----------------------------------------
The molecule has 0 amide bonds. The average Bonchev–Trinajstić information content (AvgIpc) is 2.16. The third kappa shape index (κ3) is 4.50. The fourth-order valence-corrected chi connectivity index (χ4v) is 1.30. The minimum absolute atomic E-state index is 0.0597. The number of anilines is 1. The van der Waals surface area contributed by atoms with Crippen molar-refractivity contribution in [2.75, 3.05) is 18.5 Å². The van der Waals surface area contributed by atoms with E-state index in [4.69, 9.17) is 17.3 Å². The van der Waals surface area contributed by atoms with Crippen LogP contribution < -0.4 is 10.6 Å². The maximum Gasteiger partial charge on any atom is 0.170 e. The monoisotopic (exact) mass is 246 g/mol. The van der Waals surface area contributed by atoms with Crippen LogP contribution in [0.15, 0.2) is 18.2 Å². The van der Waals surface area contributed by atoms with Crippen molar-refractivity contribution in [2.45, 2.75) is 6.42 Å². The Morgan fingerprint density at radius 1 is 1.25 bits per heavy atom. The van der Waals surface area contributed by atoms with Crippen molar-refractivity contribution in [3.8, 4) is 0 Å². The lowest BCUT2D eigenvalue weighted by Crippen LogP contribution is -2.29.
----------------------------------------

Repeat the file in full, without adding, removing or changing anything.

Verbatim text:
The molecule has 0 amide bonds. The average Bonchev–Trinajstić information content (AvgIpc) is 2.16. The third kappa shape index (κ3) is 4.50. The fourth-order valence-corrected chi connectivity index (χ4v) is 1.30. The minimum absolute atomic E-state index is 0.0597. The number of anilines is 1. The van der Waals surface area contributed by atoms with Crippen molar-refractivity contribution in [2.75, 3.05) is 18.5 Å². The van der Waals surface area contributed by atoms with E-state index in [4.69, 9.17) is 17.3 Å². The van der Waals surface area contributed by atoms with Crippen LogP contribution < -0.4 is 10.6 Å². The maximum Gasteiger partial charge on any atom is 0.170 e. The monoisotopic (exact) mass is 246 g/mol. The van der Waals surface area contributed by atoms with Crippen LogP contribution in [0.15, 0.2) is 18.2 Å². The van der Waals surface area contributed by atoms with Crippen molar-refractivity contribution in [2.45, 2.75) is 6.42 Å². The Morgan fingerprint density at radius 1 is 1.25 bits per heavy atom. The van der Waals surface area contributed by atoms with Crippen molar-refractivity contribution in [3.8, 4) is 0 Å². The lowest BCUT2D eigenvalue weighted by Crippen LogP contribution is -2.29.